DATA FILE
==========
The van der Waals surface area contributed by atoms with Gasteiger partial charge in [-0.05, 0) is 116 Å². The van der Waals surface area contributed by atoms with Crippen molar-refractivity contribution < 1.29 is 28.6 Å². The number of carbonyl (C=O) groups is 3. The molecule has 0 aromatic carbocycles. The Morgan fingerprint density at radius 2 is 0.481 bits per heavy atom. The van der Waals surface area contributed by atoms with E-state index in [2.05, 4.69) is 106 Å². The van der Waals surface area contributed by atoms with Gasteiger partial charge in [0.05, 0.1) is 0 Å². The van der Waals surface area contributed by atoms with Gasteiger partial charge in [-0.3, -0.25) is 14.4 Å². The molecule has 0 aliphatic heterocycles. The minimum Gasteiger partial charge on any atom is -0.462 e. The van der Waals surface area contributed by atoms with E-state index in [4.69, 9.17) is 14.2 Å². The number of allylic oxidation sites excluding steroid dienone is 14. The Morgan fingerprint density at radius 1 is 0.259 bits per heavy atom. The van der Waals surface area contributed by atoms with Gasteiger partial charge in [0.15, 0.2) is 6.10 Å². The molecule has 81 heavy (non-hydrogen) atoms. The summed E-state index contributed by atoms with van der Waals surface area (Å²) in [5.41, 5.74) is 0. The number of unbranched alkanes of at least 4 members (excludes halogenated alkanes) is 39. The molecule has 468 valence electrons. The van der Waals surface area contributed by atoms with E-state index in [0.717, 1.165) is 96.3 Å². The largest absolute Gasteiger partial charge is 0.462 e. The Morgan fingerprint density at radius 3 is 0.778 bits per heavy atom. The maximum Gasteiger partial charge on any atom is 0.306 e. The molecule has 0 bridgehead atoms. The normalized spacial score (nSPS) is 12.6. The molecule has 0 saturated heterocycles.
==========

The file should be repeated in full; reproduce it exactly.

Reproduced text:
The van der Waals surface area contributed by atoms with Gasteiger partial charge in [-0.05, 0) is 116 Å². The van der Waals surface area contributed by atoms with Crippen molar-refractivity contribution < 1.29 is 28.6 Å². The number of carbonyl (C=O) groups is 3. The molecule has 0 aromatic carbocycles. The Morgan fingerprint density at radius 2 is 0.481 bits per heavy atom. The van der Waals surface area contributed by atoms with E-state index in [2.05, 4.69) is 106 Å². The van der Waals surface area contributed by atoms with Gasteiger partial charge in [0.05, 0.1) is 0 Å². The van der Waals surface area contributed by atoms with Gasteiger partial charge in [-0.3, -0.25) is 14.4 Å². The molecule has 0 aliphatic heterocycles. The minimum Gasteiger partial charge on any atom is -0.462 e. The van der Waals surface area contributed by atoms with E-state index in [4.69, 9.17) is 14.2 Å². The number of allylic oxidation sites excluding steroid dienone is 14. The Morgan fingerprint density at radius 1 is 0.259 bits per heavy atom. The van der Waals surface area contributed by atoms with Gasteiger partial charge in [0.15, 0.2) is 6.10 Å². The molecule has 81 heavy (non-hydrogen) atoms. The summed E-state index contributed by atoms with van der Waals surface area (Å²) in [5.41, 5.74) is 0. The number of unbranched alkanes of at least 4 members (excludes halogenated alkanes) is 39. The molecule has 468 valence electrons. The van der Waals surface area contributed by atoms with E-state index in [0.717, 1.165) is 96.3 Å². The largest absolute Gasteiger partial charge is 0.462 e. The Morgan fingerprint density at radius 3 is 0.778 bits per heavy atom. The maximum Gasteiger partial charge on any atom is 0.306 e. The molecule has 0 bridgehead atoms. The normalized spacial score (nSPS) is 12.6. The molecule has 0 saturated heterocycles.